Ibrahim: a Fate to Define
Director: Lina Al Abed | 75 min | 2019 | Palestine, Lebanon, Denmark, Qatar
“In the process of defining her father's fate, the filmmaker, of course, questions and discovers her own.”
Vladan Petković, 'Cineuropa'
The director's father, Ibrahim, left their house one day in 1987, and never came back. Director Lin Al Abed was 6 years old. Now, she attempts to uncover his fate.
Ibrahim was a secret agent for the Revolutionary Council (popularly known as the Abu Nidal Group), a Palestinian militant faction that opposed PLO attempts to adopt more peaceful solutions to the conflict with Israel. They grew notorious for intelligence collaborations with Western powers, and were best known for the unbelievable operations carried out around the world, hunting Palestinian leaders and intellectuals who opposed their vision.
Lina grew up in a house where silence was the norm. Her Egyptian mother raised her five children in Damascus, blaming only her misfortune.
This investigative and emotional film draws a character of a man missing – connecting locations, faces, and thoughts – as the director attempts to draw her long-held fears and traumas out of the shadows.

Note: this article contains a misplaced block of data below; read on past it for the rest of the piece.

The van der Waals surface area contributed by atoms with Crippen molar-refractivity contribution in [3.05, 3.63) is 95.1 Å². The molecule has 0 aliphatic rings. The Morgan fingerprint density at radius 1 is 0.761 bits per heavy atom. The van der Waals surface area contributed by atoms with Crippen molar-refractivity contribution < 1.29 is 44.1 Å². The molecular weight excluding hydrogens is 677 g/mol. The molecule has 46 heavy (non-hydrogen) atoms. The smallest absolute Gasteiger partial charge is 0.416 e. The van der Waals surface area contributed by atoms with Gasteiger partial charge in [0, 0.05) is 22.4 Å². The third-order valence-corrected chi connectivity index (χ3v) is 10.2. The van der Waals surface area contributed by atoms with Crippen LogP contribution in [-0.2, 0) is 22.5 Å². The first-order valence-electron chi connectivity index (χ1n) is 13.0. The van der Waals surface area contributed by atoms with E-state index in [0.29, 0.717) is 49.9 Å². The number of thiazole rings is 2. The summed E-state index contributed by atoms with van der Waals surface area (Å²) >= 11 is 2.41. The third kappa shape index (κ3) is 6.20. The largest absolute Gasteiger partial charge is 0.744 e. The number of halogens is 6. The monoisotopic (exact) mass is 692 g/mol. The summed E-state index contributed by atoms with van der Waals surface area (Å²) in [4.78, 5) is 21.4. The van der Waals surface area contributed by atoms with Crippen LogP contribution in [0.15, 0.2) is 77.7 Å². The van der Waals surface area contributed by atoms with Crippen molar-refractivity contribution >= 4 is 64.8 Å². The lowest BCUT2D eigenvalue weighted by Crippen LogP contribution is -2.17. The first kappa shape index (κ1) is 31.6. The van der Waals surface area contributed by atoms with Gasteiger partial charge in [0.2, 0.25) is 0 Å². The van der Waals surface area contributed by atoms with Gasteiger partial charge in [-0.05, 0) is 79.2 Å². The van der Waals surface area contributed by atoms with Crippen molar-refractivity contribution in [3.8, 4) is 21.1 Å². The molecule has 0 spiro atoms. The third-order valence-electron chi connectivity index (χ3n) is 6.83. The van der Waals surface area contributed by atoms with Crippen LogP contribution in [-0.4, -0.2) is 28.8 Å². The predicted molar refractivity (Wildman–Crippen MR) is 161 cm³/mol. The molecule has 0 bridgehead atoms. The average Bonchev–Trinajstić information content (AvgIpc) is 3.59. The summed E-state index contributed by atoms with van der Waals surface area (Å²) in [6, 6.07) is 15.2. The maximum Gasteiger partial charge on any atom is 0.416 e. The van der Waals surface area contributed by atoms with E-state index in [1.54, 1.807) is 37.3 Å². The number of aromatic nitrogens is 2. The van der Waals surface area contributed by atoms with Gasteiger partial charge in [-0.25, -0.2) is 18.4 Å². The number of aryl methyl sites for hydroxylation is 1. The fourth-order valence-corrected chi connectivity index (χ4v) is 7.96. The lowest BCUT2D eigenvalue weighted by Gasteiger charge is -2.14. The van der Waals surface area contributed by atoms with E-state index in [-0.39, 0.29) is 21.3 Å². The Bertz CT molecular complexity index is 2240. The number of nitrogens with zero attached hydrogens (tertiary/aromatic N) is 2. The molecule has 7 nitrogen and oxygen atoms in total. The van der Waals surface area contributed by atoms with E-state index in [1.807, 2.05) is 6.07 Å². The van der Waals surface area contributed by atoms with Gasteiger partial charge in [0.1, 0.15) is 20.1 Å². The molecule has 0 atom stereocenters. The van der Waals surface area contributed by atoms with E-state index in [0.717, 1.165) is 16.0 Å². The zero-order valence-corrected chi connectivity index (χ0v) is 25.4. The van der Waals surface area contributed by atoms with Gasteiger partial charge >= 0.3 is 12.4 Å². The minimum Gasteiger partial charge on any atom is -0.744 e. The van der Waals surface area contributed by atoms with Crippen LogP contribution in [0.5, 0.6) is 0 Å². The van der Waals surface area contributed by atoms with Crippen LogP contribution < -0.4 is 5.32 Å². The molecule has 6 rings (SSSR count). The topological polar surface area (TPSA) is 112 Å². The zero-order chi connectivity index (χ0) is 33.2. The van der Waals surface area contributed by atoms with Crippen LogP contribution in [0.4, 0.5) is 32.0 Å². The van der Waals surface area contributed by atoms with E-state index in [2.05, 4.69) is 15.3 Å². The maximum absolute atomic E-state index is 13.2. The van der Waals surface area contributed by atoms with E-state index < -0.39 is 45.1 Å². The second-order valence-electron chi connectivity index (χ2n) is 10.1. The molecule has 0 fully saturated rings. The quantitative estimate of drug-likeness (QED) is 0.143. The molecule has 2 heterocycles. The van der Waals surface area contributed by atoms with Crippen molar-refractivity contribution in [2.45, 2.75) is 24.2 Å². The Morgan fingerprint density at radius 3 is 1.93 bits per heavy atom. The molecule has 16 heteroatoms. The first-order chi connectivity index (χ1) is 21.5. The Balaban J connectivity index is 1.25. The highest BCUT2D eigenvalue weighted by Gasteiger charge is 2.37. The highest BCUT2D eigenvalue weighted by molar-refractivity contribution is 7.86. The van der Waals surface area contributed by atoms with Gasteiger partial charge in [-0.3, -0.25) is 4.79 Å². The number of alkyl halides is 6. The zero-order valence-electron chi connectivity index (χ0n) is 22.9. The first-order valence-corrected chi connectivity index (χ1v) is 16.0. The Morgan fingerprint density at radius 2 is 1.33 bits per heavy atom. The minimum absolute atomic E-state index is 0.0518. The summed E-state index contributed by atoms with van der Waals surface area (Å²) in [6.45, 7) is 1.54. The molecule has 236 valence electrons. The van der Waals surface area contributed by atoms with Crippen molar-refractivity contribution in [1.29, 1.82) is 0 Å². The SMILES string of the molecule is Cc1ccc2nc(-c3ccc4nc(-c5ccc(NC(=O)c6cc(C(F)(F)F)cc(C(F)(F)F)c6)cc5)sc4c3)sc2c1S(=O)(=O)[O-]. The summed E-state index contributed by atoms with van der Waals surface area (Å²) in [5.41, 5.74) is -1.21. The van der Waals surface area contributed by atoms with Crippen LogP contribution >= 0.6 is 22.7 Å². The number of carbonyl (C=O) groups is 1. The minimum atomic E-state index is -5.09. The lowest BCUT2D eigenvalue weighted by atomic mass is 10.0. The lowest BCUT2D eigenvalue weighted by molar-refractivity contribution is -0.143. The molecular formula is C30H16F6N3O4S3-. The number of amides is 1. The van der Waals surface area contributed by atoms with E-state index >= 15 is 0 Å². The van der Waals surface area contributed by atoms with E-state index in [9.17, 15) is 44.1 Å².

As 'Ibrahim' progresses, the ghostly figure at its centre gradually takes shape as a complex man with fierce convictions — a person the director is told she resembles in many respects.
Although absent, Ibrahim's impact on Lina has remained strong. “Today, I'm aware of how much his absence affected my life and personality,” the director says. “It shaped my vision of family, friendship and love.”
Beyond this search for a lost parent, the director also considers a broader, more fraught question: what is it about Palestine that prompts so many to risk their lives? Over the course of her journey, she finds her answer.
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Ibrahim: A Fate to Define is at once a deeply intimate detective story and an open letter to a father who disappeared when the director was just six years old. Travelling to cities such as Alexandria, Amman, and Berlin, Al Abed retraces her father's footsteps and visits relatives in an e_ ort to unearth long-buried family secrets. Often conversing over tea, knitting, or other domestic signifiers, Al Abed coaxes out a thread of facts and speculation about her father and what may or may not have happened to him.
As Ibrahim progresses, the ghostly figure at its centre gradually takes shape as a complex man with fierce convictions — a person the director is told she resembles in many respects. Beyond this search for a lost parent, Al Abed also considers a broader, more fraught question: what is it about Palestine that prompts so many to risk their lives? Over the course of her journey, which ends at a tiny village cemetery, she finds her answer.